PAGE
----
Strong job numbers support Bank of Canada's optimism about a rebound: Economist
Canada’s labor market continued its strong run of job gains, bringing the unemployment rate down to a fresh low and adding to evidence the country is emerging from a recent slowdown.
The economy added 27,700 in May, Statistics Canada said Friday in Ottawa, bringing the gain over the past 12 months to 453,100. The unemployment rate fell to 5.4 per cent, the lowest in data going back to 1976.
Friday’s report reaffirms the labor market as the main driver of Canada’s expansion, and adds to a recent run of data showing clear signs the country is on the path back to growth after stalling at the end of last year. The currency jumped on the report, which is seen to give the central bank more ammunition to resist pressure to lower borrowing costs.
The Canadian jobs report contrasts with weaker-than-expected payroll data in the U.S. that’s fueling concern of a broader slowdown there and boosting calls for a Federal Reserve interest-rate cut.
Canada’s report “was a good number with strong details, in contrast with pretty soft numbers in the U.S.,” Shaun Osborne, chief foreign-exchange strategist at Scotiabank, said by phone from Toronto. “This suggests greater capacity for the Bank of Canada to stay on hold if the Fed does cut rates.”
Economists forecast Canadian employment to rise by 5,000, after a record gain of 106,500 in April. Canada’s currency jumped 0.6 per cent to $1.3279 per U.S. at 11:13 a.m. in Toronto trading. Yields on government 2-year bonds held steady at 1.38 per cent. The spread against U.S. Treasuries of equivalent maturity narrowed to 43 basis points, the tightest in more than a year.
In Canada, all indications point to an economy growing at a much faster pace than it had in the final three months of last year and the beginning of 2019. Along with the jobs report, recent data show a strong rebound in output in March, signs of stabilization in housing and improving export numbers. Economists anticipate growth will accelerate to more than 2 per cent on an annualized basis in the second quarter.
Canadian employment is now up 2.4 per cent from the same period in 2018, the largest year-over-year increase since before the 2008-2009 recession. The number of people unemployed is also the lowest in a decade. Over the past two years, Canada’s economy has added almost 700,000 new jobs.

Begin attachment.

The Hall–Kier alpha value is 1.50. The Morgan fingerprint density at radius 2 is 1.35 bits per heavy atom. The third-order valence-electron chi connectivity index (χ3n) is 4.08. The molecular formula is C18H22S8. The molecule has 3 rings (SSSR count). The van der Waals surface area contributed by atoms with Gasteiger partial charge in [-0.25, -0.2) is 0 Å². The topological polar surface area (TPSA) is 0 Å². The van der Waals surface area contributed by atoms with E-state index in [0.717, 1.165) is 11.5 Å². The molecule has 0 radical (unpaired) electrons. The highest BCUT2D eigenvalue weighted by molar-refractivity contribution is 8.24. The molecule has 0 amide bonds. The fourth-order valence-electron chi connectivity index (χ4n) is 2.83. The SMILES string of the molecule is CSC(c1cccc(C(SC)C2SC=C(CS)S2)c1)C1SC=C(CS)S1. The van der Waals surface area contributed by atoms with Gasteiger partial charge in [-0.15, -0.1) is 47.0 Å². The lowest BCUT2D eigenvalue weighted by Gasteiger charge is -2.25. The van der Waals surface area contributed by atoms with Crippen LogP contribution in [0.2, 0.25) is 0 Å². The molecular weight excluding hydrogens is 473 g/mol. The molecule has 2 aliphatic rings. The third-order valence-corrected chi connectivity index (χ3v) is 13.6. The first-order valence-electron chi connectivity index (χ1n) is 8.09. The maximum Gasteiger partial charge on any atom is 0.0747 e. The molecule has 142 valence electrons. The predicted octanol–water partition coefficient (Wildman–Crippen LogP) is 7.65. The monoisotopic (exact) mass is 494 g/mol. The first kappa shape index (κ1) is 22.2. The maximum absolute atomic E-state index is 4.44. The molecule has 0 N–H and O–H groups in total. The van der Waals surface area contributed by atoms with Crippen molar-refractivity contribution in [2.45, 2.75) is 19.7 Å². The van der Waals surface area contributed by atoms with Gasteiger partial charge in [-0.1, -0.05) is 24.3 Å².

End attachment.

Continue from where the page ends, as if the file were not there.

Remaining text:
Three provinces relatively immune from the recent weakness in the oil sector -- Ontario, British Columbia and Quebec -- are mostly responsible for the growth in employment, as are service-related industries such as transportation, technology and professionals.
Companies that have been hiring include Staples Canada, Canada Goose Holdings Inc., Accenture Plc, along with a surge in employment by technology companies.
“One of the things that I suspect is happening there is that global technology companies that are by and large US-based, the Googles, the Facebooks, the Amazons, etc., are hiring workers to a greater extent in this geography relative to the U.S.,” Neil Selfe, a founding partner at Infor Financial Group Inc., told Bloomberg News on Thursday. That’s “because of the visa issues and the immigration issues of the Trump administration.”
Canada has been able to produce strong job gains over the past two years largely because of a rapid increase in the labor force, on higher immigration and youth participation. The bigger risk in Canada is the labor force growth won’t be sustained and the market could tighten. For example, the labor force dropped by 49,200 in May, one of the largest one-month declines, after surging in recent months.
As a result, rising demand for workers was met by tapping into the unemployed ranks. The number of people looking for work and unable to find it dropped by 76,900 in May, the biggest one-month decline since 1993.
Another sign of tightening is that the recent acceleration in wage growth is holding. Annual hourly wage gains accelerated to 2.8 per cent in May, from 2.5 per cent in April, bringing it to the fastest since August last year. Pay gains for permanent employees were steady at 2.6 per cent.
Do you think Canada’s labour market is as strong as the numbers suggest?